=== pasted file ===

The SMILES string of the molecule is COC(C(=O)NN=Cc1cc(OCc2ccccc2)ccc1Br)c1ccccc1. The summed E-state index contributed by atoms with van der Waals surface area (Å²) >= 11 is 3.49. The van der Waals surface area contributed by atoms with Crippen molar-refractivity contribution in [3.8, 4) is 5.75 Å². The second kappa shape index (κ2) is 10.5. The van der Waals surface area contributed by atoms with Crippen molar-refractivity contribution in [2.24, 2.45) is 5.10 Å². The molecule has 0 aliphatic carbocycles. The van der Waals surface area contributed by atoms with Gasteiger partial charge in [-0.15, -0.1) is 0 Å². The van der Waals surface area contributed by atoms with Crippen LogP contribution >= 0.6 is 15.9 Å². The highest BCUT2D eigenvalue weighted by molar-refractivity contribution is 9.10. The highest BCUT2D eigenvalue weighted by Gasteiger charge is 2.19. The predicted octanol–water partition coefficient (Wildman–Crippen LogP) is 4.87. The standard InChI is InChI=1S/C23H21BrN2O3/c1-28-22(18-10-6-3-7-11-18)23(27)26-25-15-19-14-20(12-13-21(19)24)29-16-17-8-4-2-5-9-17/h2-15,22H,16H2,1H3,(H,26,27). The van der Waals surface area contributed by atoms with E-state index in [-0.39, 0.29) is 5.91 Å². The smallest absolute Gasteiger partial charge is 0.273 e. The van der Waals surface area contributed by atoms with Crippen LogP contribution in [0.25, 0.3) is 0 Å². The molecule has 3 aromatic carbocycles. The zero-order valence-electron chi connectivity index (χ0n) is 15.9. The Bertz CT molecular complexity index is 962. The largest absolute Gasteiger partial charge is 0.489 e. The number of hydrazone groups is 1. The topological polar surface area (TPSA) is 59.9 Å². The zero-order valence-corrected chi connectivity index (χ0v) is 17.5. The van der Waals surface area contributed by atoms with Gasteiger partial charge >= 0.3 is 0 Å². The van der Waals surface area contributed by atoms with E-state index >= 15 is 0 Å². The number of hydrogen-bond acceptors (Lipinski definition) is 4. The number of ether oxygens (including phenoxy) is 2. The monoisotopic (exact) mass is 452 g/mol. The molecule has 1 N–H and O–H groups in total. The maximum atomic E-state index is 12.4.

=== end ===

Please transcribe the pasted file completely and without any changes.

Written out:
The SMILES string of the molecule is COC(C(=O)NN=Cc1cc(OCc2ccccc2)ccc1Br)c1ccccc1. The summed E-state index contributed by atoms with van der Waals surface area (Å²) >= 11 is 3.49. The van der Waals surface area contributed by atoms with Crippen molar-refractivity contribution in [3.8, 4) is 5.75 Å². The second kappa shape index (κ2) is 10.5. The van der Waals surface area contributed by atoms with Crippen molar-refractivity contribution in [2.24, 2.45) is 5.10 Å². The molecule has 0 aliphatic carbocycles. The van der Waals surface area contributed by atoms with Gasteiger partial charge in [-0.15, -0.1) is 0 Å². The van der Waals surface area contributed by atoms with Crippen LogP contribution >= 0.6 is 15.9 Å². The highest BCUT2D eigenvalue weighted by molar-refractivity contribution is 9.10. The highest BCUT2D eigenvalue weighted by Gasteiger charge is 2.19. The predicted octanol–water partition coefficient (Wildman–Crippen LogP) is 4.87. The standard InChI is InChI=1S/C23H21BrN2O3/c1-28-22(18-10-6-3-7-11-18)23(27)26-25-15-19-14-20(12-13-21(19)24)29-16-17-8-4-2-5-9-17/h2-15,22H,16H2,1H3,(H,26,27). The van der Waals surface area contributed by atoms with E-state index in [-0.39, 0.29) is 5.91 Å². The smallest absolute Gasteiger partial charge is 0.273 e. The van der Waals surface area contributed by atoms with Crippen LogP contribution in [0.25, 0.3) is 0 Å². The molecule has 3 aromatic carbocycles. The zero-order valence-electron chi connectivity index (χ0n) is 15.9. The Bertz CT molecular complexity index is 962. The largest absolute Gasteiger partial charge is 0.489 e. The number of hydrazone groups is 1. The topological polar surface area (TPSA) is 59.9 Å². The zero-order valence-corrected chi connectivity index (χ0v) is 17.5. The van der Waals surface area contributed by atoms with Gasteiger partial charge >= 0.3 is 0 Å². The van der Waals surface area contributed by atoms with E-state index >= 15 is 0 Å². The number of hydrogen-bond acceptors (Lipinski definition) is 4. The number of ether oxygens (including phenoxy) is 2. The monoisotopic (exact) mass is 452 g/mol. The molecule has 1 N–H and O–H groups in total. The maximum atomic E-state index is 12.4.